"When I started with Epiphone in 1993, we didn’t have the logistical support, man-power or dedicated facilities we have today," says Director of Operations, Scott Aisenbrey. "We've really come a long way and we could not be more excited about our new Nashville facility. Our new facility allows us additional room for growth, provides a great work environment for our employees, and will allow us to provide our customers with an increased level of customer service and satisfaction."
Richard Akers, head of Epiphone's Research and Development since 2000, set out to both refine and rediscover Epiphone instruments. "As a kid growing up, I remember how hard it was to find a good quality guitar at an affordable price," recalls Akers. "Our goal from the beginning was that there should be an Epiphone instrument for everyone, from the kid starting out to the professional gigging musician that demands the best."
In past decades, before Epiphone took on either designing or carefully overseeing all hardware and electronics, the quality of vintage guitars could vary wildly. So when re-creating a vintage classic, the challenge often became how to make a new design on the inside that looks and functions like the original part.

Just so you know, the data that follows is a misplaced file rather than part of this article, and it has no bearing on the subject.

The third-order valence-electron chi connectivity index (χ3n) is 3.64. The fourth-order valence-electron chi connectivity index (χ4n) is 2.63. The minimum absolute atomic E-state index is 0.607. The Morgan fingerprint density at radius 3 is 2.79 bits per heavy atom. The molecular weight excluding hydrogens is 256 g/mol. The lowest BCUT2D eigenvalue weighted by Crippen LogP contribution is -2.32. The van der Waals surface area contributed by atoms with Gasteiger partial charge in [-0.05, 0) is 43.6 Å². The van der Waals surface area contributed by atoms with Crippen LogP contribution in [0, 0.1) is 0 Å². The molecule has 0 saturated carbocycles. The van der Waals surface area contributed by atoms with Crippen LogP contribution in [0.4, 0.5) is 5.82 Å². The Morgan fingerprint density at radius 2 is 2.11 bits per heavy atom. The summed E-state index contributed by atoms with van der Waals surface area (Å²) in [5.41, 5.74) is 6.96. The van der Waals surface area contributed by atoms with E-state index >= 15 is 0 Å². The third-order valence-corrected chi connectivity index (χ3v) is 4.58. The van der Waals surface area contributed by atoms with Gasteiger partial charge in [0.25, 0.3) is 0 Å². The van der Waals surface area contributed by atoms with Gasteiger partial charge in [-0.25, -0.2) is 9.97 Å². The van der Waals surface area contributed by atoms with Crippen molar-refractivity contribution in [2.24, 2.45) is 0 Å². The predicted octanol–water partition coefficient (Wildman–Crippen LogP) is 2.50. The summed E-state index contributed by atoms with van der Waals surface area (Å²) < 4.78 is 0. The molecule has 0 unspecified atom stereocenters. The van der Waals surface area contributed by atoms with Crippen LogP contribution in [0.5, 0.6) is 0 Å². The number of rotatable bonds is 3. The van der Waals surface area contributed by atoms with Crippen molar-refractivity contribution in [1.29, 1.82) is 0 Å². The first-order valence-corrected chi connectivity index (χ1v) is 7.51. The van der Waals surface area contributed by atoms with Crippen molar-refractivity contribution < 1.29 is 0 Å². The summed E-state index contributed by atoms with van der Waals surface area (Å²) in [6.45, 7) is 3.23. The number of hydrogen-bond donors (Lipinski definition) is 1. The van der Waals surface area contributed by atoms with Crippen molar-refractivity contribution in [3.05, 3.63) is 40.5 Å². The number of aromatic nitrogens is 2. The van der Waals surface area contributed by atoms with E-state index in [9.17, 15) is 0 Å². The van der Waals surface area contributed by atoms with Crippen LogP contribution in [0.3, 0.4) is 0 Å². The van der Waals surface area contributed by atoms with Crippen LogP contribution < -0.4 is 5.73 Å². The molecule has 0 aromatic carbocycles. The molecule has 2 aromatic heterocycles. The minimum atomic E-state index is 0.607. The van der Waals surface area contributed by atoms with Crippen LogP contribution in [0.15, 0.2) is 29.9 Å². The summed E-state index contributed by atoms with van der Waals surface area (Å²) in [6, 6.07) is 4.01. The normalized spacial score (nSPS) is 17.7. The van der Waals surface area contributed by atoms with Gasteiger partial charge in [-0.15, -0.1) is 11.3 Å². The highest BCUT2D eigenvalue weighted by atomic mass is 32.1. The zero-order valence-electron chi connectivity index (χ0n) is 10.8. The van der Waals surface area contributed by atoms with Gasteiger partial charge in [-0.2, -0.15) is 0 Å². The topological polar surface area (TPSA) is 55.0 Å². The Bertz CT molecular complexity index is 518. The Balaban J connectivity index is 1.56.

Over the last decade, Akers and Epiphone used cutting edge technologies to make breakthrough developments for Epiphone guitars like digitizing vintage guitars for Epiphone's critically acclaimed reissues of the Casino, Wilshire, and Genesis, as well as the new Matt Heafy Les Paul Custom and Les Paul Custom-7 signature model. Epiphone also developed PCB mounted pots and 'quick-connects' for the PRO series wiring, which proved to be both reliable and flexible. Every part of an Epiphone received enthusiastic scrutiny.
"I spent months redesigning our 3-way toggle switch from the ground up," said Akers. "I worked closely with a metallurgical laboratory here in the U.S. to ensure that all the materials used were correct as well as carefully considered all design aspects of the switch. Our new 3-way toggle is as good as any on the market. "The LockTone™ bridge hardware, for instance, is now a patented tailpiece and bridge locking system that provides several decibels of increased sustain over traditional hardware. Our patented No Spin output jack is another example of an improvement that is exclusive to Epiphone guitars."